Festival of cigars and rum

Traveling in Covid times is complicated. I have already written about traveling by rail in Cuba. But sightseeing in Havana is also difficult. All museums are closed, there are no open dance halls with salsa.

Water sellers on the street corner

The friend of our landlady is a professional violin player and is usually always booked for dance events. Since these are not currently taking place, he currently has no income. That is hard. For us it means that we can only walk around in Havana and let the impressions work on us. However, this is much better than nothing.

Shrine to a baseball player

We feel free in Havana. Although we had to leave our address in Havana to the authorities in Santiago, we do not have the impression that we are under surveillance. It felt different in Santiago. There we could sometimes see the same people standing in different corners of the city and paddling on their phones. That didn't really feel good there.

Church near the old town

The pictures that I blog about this text have only rudimentarily to do with the text itself. I cannot write an illuminating report for most of the pictures, because they are just street scenes from Havana. Instead I would like to formulate my impressions and write about what we have learned from the locals.

Same church inside

Let's start with the Cigar and Rum Festival. The first of January is a public holiday like ours, the second of January is also a public holiday, this is the anniversary of an event of the revolution. That's why Cubans start celebrating on New Year's Eve. The traditional dish is a pig that is grilled and turned over a fire for hours. You can't call it suckling pig, the Cubans already roll whole pigs or at least pork halves over the fire. They also drink rum.

Family carriage

As a result, most partying people are still a little unfit on the morning of January 1st. So we could experience it with our landlady, who was difficult to get out of bed, but otherwise the streets in Havana were pretty empty until the early afternoon. Then life slowly develops, and the cigar sellers and rum marketers are on the road again. In fact, it's pretty legal at the Cigar and Rum Festival. The employees of the cigar factories, rum factories or coffee plantations are allowed to bring their products to the man or woman on their own account.

Truck with bullet holes in front of the Revolution Museum

It's already the man. I haven't seen a single woman on the street with a cigar in her mouth. Instead, in the first few days of January you can see a lot of men walking around with big cigars. That makes the good price. That is basically a matter of negotiation.

Clothes dryer

We enter the premises of a cooperative. From the outside it looks like what the German real estate agent would advertise as a home improvement paradise. A block in dire need of renovation. Nobody would want to live there with us, but the building is very popular with the residents. We are shown through some backyards and we are told that all residents of the cooperative are able to renovate the building together and then live rent-free. This is how it becomes a shoe.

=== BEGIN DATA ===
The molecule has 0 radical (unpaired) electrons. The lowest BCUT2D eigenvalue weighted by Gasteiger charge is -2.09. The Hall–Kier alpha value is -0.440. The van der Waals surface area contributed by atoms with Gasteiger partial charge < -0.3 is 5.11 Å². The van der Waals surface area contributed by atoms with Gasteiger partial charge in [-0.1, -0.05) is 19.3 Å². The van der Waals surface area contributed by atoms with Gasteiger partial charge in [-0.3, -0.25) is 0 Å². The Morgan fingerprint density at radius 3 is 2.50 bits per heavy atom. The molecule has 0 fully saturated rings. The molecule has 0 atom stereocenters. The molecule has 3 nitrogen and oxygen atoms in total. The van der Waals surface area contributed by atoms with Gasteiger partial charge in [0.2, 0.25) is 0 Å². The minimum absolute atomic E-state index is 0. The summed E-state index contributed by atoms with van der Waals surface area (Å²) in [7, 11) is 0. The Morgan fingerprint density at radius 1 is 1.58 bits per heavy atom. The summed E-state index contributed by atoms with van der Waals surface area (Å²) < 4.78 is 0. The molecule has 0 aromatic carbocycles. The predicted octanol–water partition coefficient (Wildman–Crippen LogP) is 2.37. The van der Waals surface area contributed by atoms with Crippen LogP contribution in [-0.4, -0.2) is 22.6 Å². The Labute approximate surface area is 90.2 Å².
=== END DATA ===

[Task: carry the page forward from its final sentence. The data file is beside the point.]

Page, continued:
Prefabricated buildings

The offer is presented in a living room: cigars from the brands Cohiba, Montechristo, Romeo y Julieta and others are on the table. As I said, the price is a matter of negotiation. The Legendario is touted as the rum, which, unlike the Havana Club, shouldn't cause a headache. That all sounds very good, but we are puzzled over coffee. The “best coffee in Cuba” comes from Spar. Exactly the brand Spar that we also have.

After a short but successful round of negotiations, I buy 10 Cohibas and a bottle of rum for $ 35. The seller is a little disappointed that he can no longer sell to us, but who should smoke all those cigars? In retrospect, I'm annoyed that I haven't bought coffee. The professional violinist is as addicted to coffee as I am, but he doesn't have coffee in the house every day.

Typical bustle on the street

We take a bicycle rickshaw and let us drive a little through the streets. The first Cohiba, which is really tasty, has to believe in it. Maybe I should have bought more of it. We learned at the cooperative how to distinguish a good cigar from a bad cigar.

First of all, hold it with the tip down and turn it a little while applying light pressure. If tobacco crumbs fall out, you immediately know that it is not made from whole tobacco leaves. This is often the case with the cheap cigars that are forced on tourists on the roadside. That fits with the statement that one should definitely not buy cigars on the street.

If the cigar has passed the crumb test, the pressure test comes. With your thumb and forefinger you exert hard pressure on the cigar and squeeze it together. Then you let go of it, it has to return to its old form. If this is not the case, you are not holding a good cigar.

One of many street dogs

In addition, a cigar has to be light. It is not very heavy. Such a fat Cohiba weighs a lot less than it looks. The question of which cigar smells best can of course only be answered by connoisseurs. Besides Cohibas, I also tried Montechristo and Romeo y Julieta. The latter have a darker tobacco and are a little stronger. The Cohibas and the Churchills of Montechristo don't give each other much in my opinion.

As soon as I arrived in Santiago, I bought a couple of cigars from the brewery. They weren't bad, no comparison to the goods we sell in aluminum tubes at petrol stations. But the real cigars from Havana beat the things from the brewery by far.

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